Setting the global agenda
‘Water is an important topic for the world, and for me. It literally ‘knits everything together’. At the same time, water is also an omnipresent and hyper localised compound. As full Professor of Environmental Technology & Design at TU Delft and Scientific Director of the Amsterdam Institute for Advanced Metropolitan Solutions (funded by TUD, MIT and WUR) my everyday practice strongly connects to challenges related to water. The AIWW Conference not only connects people and solutions to these challenges, it also sets the global water agenda.
From cases to bankable projects
Cities are dense networks of interwoven socio-spatial processes that are simultaneously human, material, natural, discursive, cultural and organic. Their prosperity and robustness depend on the continuous metabolism of mineral, water and energy resources. Their double complexity (systems and human behaviour), their interactions among several dynamic agents and their nestedness blurs the boundaries of cities as complex systems.
Furthermore, cities are composed of interactive components that may change their roles over time in unpredictable ways. Urban ecosystems contain co-evolving species and systems, and follow unique evolutionary trajectories. Currently there are answers to emerging issues. However, the frameworks presently governing metropolitan water solutions are not able to ensure accountability at all times. As the pervasiveness, complexity, and scale of these systems grow, the lack of meaningful integrated solutions is of increasingly urgent concern.
Why attend the AIWW Conference?
At present, society, and in particular cities, is confronted with a number of increasingly unmanageable crises, from the triple threat of climate change, water scarcity and environmental degradation to the deterioration of water supply and sanitation networks which will soon require radical retrofitting and/or complete replacement. Our demands on the biosphere are growing at such an exponential pace that we have disrupted the dynamic equilibrium of the compound most integral to life. This is most apparent in the countries of the Global South, where billions living in slums still lack easy access to clean water.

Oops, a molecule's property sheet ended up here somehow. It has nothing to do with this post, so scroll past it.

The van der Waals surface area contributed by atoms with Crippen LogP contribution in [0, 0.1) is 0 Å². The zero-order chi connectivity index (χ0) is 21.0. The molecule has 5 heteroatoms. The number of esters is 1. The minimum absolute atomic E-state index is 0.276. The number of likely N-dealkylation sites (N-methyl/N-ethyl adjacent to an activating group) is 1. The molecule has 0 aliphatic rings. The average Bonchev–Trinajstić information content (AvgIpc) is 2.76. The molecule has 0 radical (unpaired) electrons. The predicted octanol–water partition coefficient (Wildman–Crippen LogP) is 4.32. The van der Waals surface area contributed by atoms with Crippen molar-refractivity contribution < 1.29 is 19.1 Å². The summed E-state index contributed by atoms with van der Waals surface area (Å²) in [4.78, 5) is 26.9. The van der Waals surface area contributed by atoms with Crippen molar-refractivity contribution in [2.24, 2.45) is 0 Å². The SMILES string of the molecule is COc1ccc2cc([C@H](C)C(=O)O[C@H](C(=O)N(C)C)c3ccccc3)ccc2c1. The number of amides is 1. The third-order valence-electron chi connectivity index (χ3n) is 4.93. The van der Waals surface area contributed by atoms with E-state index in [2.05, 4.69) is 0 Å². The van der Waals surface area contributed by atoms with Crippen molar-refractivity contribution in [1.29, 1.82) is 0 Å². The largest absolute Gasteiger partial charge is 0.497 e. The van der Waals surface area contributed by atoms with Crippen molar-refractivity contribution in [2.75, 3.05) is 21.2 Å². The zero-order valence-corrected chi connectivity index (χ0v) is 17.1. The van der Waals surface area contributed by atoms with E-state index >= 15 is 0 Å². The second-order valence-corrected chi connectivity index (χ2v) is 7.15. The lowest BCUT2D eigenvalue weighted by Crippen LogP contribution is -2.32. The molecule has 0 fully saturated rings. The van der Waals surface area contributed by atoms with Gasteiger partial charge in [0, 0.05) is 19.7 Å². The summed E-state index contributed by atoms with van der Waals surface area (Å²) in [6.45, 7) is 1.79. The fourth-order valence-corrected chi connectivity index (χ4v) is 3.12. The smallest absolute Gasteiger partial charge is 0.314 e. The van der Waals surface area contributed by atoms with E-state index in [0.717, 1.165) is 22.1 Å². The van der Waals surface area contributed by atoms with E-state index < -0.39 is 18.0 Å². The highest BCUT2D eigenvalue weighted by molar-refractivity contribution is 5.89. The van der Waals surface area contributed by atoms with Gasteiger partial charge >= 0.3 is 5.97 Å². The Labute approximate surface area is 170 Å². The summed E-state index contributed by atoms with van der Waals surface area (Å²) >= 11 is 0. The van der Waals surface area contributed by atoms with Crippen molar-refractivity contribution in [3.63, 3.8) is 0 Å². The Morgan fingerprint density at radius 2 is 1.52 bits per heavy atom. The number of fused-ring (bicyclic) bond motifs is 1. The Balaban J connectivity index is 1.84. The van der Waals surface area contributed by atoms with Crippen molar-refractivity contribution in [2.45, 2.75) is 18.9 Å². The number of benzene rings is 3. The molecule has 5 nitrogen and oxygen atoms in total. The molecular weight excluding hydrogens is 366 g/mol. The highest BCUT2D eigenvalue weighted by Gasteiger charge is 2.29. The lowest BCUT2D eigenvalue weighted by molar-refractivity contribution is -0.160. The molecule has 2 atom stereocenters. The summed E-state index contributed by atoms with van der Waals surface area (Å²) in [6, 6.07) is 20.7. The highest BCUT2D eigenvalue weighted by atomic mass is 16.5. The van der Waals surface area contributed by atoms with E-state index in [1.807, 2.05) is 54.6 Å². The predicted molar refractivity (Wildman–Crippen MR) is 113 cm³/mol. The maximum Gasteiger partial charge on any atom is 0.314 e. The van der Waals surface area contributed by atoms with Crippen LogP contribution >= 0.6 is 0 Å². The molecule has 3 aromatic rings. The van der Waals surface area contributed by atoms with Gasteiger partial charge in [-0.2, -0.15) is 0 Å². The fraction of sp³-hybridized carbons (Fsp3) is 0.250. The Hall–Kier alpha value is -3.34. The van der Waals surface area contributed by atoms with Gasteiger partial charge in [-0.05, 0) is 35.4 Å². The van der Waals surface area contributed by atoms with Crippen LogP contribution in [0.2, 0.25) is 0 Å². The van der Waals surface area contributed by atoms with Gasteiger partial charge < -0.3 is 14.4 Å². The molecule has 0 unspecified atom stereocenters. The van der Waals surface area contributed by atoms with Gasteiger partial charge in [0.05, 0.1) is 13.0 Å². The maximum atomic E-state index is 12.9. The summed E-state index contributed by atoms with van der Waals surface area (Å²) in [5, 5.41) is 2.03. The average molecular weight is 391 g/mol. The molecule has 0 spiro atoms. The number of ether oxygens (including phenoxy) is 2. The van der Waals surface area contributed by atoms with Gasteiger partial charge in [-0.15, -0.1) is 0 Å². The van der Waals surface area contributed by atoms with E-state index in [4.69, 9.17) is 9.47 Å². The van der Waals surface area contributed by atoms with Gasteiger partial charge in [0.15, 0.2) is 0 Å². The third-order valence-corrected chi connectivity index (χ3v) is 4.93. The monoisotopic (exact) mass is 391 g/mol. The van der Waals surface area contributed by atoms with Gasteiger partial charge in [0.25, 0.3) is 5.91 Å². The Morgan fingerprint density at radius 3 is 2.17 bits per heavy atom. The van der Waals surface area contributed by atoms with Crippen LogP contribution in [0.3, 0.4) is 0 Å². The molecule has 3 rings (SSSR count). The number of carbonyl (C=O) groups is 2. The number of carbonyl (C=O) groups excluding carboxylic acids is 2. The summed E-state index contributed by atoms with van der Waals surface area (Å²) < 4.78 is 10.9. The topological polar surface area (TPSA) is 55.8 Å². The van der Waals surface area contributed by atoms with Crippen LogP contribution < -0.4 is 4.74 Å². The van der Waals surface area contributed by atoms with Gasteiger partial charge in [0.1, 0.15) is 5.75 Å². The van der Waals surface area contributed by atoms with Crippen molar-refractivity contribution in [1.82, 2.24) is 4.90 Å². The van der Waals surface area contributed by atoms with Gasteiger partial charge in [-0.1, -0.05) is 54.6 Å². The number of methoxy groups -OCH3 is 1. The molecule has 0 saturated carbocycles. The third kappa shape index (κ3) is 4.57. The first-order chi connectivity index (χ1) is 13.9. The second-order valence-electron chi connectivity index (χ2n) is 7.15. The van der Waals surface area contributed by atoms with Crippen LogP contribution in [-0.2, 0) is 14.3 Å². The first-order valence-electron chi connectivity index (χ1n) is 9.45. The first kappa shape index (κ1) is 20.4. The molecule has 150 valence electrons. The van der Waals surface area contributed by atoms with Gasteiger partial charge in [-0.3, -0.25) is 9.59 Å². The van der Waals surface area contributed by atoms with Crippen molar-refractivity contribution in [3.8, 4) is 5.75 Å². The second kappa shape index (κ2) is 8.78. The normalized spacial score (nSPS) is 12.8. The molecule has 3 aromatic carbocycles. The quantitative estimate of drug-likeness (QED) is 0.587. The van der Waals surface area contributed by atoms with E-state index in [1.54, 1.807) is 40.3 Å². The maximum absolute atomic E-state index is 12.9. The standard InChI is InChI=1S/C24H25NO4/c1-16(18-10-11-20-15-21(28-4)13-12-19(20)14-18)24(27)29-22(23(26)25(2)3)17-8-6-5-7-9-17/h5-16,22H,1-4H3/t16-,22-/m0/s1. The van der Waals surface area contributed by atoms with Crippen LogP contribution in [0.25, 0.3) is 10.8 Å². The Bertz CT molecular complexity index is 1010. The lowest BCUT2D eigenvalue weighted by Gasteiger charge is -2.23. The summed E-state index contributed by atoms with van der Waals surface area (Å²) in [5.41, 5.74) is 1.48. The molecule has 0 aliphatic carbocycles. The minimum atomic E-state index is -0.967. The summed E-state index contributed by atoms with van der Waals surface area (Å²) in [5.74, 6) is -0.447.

The AIWW Conference brings together top notch specialists in the field, and should be considered as one of the three leading networking and ‘solutions oriented’ events in the world.
What to take away from the AIWW Conference
What I personally would like to take away from the conference are: essential components of integrated solutions, and the integration of technical and social perspectives in water challenges.
The sum of the technical and socio-economic processes that occur in cities supports solutions to achieve growth and the production of water and renewable water. But they also address related resources like energy and the elimination of waste. This would improve equity, sustainability and liveability in both the developing as well as the developed world.’